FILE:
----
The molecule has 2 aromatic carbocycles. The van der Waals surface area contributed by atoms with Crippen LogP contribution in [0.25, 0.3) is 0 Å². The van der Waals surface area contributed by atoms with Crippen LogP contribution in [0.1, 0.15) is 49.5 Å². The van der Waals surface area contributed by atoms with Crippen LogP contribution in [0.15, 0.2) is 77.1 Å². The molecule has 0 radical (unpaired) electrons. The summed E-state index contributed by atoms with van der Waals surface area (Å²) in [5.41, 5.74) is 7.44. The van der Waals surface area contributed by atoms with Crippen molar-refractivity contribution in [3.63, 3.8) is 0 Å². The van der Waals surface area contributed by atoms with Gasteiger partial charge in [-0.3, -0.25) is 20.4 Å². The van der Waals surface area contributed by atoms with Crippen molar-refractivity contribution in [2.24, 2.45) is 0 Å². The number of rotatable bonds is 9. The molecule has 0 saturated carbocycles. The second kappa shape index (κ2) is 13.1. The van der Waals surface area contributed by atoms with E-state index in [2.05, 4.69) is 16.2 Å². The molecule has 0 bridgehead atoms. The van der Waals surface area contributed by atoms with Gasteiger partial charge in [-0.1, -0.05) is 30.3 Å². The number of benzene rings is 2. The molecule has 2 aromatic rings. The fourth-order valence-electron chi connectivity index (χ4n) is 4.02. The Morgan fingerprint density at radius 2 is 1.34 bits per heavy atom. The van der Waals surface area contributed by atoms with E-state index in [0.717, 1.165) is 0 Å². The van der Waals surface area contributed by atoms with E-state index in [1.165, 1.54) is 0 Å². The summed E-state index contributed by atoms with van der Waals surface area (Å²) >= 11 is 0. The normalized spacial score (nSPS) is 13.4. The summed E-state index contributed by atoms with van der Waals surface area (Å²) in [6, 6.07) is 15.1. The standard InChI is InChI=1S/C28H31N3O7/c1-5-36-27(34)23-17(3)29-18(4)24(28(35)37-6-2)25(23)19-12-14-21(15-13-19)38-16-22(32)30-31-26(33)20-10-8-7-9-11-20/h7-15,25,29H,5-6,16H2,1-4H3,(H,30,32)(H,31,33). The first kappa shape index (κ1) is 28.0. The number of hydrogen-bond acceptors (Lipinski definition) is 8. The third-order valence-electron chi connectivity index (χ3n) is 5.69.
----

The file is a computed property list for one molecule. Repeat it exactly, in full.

The molecule has 2 aromatic carbocycles. The van der Waals surface area contributed by atoms with Crippen LogP contribution in [0.25, 0.3) is 0 Å². The van der Waals surface area contributed by atoms with Crippen LogP contribution in [0.1, 0.15) is 49.5 Å². The van der Waals surface area contributed by atoms with Crippen LogP contribution in [0.15, 0.2) is 77.1 Å². The molecule has 0 radical (unpaired) electrons. The summed E-state index contributed by atoms with van der Waals surface area (Å²) in [5.41, 5.74) is 7.44. The van der Waals surface area contributed by atoms with Crippen molar-refractivity contribution in [3.63, 3.8) is 0 Å². The van der Waals surface area contributed by atoms with Gasteiger partial charge in [-0.3, -0.25) is 20.4 Å². The van der Waals surface area contributed by atoms with Crippen molar-refractivity contribution in [2.24, 2.45) is 0 Å². The number of rotatable bonds is 9. The molecule has 0 saturated carbocycles. The second kappa shape index (κ2) is 13.1. The van der Waals surface area contributed by atoms with E-state index in [2.05, 4.69) is 16.2 Å². The molecule has 0 bridgehead atoms. The van der Waals surface area contributed by atoms with Gasteiger partial charge in [-0.1, -0.05) is 30.3 Å². The number of benzene rings is 2. The molecule has 2 aromatic rings. The fourth-order valence-electron chi connectivity index (χ4n) is 4.02. The Morgan fingerprint density at radius 2 is 1.34 bits per heavy atom. The van der Waals surface area contributed by atoms with E-state index in [0.717, 1.165) is 0 Å². The van der Waals surface area contributed by atoms with E-state index in [1.165, 1.54) is 0 Å². The summed E-state index contributed by atoms with van der Waals surface area (Å²) >= 11 is 0. The normalized spacial score (nSPS) is 13.4. The summed E-state index contributed by atoms with van der Waals surface area (Å²) in [6, 6.07) is 15.1. The standard InChI is InChI=1S/C28H31N3O7/c1-5-36-27(34)23-17(3)29-18(4)24(28(35)37-6-2)25(23)19-12-14-21(15-13-19)38-16-22(32)30-31-26(33)20-10-8-7-9-11-20/h7-15,25,29H,5-6,16H2,1-4H3,(H,30,32)(H,31,33). The first kappa shape index (κ1) is 28.0. The number of hydrogen-bond acceptors (Lipinski definition) is 8. The third-order valence-electron chi connectivity index (χ3n) is 5.69.